What would you list among the things that make life worthwhile?
Woody Allen's character in the movie Manhattan includes the following: Willie Mays, the second movement of the "Jupiter Symphony," Louis Armstrong, "those incredible apples and pears by Cezanne," and Groucho Marx.
Susan Griffin, poet and essayist, writes "feeding your grandchild small spoonfuls of yogurt (and ice cream). Trying to use another language. Walking in the woods. Cooking vegetables just pulled from your garden. Ice skating. Smelling a wood fire. Eating olives. Whistling. Growing old."
Consider the list of Bo Lozoff, prison reformer: "Learning how to build my house, plow the land, grow some food, get the stuck toast out of the toaster oven without getting electrocuted, fix my recliner without sending it back to La-Z-Boy, etc. Most Americans grow up long on concepts and short on skills. Human beings need to do stuff well. All kinds of stuff. That's a meaningful life."
My list would include walks with my wife, BBQ with the kids, photography, Monty Python, and Walleyball. Near the top of my list for a meaningful life would be one many would not list: the church. No, I don't say that because I'm paid to be a preacher. Yes, I do say that knowing many a spiritual person in this day and age seeks their inner life outside a church building and outside a church family.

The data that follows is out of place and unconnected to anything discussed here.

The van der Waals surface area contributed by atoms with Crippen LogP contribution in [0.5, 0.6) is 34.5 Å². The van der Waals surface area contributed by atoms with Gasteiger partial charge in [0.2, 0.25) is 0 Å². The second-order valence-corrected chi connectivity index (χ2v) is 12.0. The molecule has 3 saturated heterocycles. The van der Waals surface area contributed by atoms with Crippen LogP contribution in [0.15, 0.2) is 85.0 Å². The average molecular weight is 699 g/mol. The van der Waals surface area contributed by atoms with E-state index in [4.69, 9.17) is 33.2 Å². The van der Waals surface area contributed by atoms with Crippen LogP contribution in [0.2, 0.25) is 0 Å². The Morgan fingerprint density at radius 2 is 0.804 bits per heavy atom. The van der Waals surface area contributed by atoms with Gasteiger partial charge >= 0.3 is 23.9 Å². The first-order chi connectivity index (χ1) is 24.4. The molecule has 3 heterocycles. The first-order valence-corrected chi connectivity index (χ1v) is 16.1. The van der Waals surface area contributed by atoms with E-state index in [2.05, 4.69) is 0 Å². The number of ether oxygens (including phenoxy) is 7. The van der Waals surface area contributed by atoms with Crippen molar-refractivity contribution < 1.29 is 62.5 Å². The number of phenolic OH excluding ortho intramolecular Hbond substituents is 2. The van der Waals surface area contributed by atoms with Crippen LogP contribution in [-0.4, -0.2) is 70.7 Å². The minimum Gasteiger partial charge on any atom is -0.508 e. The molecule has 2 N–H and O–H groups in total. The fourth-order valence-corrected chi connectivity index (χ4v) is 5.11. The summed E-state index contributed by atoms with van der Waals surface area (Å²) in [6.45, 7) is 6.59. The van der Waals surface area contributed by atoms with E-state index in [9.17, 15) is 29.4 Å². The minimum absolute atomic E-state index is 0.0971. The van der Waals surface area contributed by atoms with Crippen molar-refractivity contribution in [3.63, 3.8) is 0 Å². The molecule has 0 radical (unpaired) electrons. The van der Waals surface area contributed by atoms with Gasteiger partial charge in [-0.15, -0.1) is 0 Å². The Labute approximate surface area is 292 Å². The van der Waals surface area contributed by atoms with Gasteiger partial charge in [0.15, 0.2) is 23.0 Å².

But I'm sticking with it and all the imperfect people I've found there, including, of course, me.
Jesus says the kingdom of heaven, of which a local church congregation is a part, is like a field of treasure so valuable that a man would sell everything he has to get it, or like a priceless pearl that would cause a merchant to do the same. Matthew 13:44-45.
Why is it that to me? Here's the quick list.
The church is family. Anywhere I go in the world I have relatives who will greet me with joy and help me even though we've never met. They also enjoy a good BBQ.
The church is purpose. The role of servant is valued highly in the church and I'm encouraged to do something for someone else at every turn.
The church is laughter. Laughter happens all the time, spontaneously, whenever Christians get together, perhaps because of the next item.
The church is hope. Pain and suffering and even death are part of a journey that the church believes it is helped in by God and that he is using to lead it home.
The church is worship. My heart longs for a place to be grateful and a fun way to say "Thank you!" with others.
The church is good news. It is the one place where I'm continually reminded of God and forgiveness.
So I ask again, What's on your list? What makes for a meaningful life in your eyes? If you've never considered the church community, you may just be missing a treasure.
Rick Cupp is the minister for Kenai Fellowship at Mile 8.5 of the Kenai Spur Highway. For more information, call 283-7682. Meeting times are Sunday Bible classes at 10 a.m. and worship service at 11:15 a.m.; Wednesday worship and Bible classes are held at 7 p.m.
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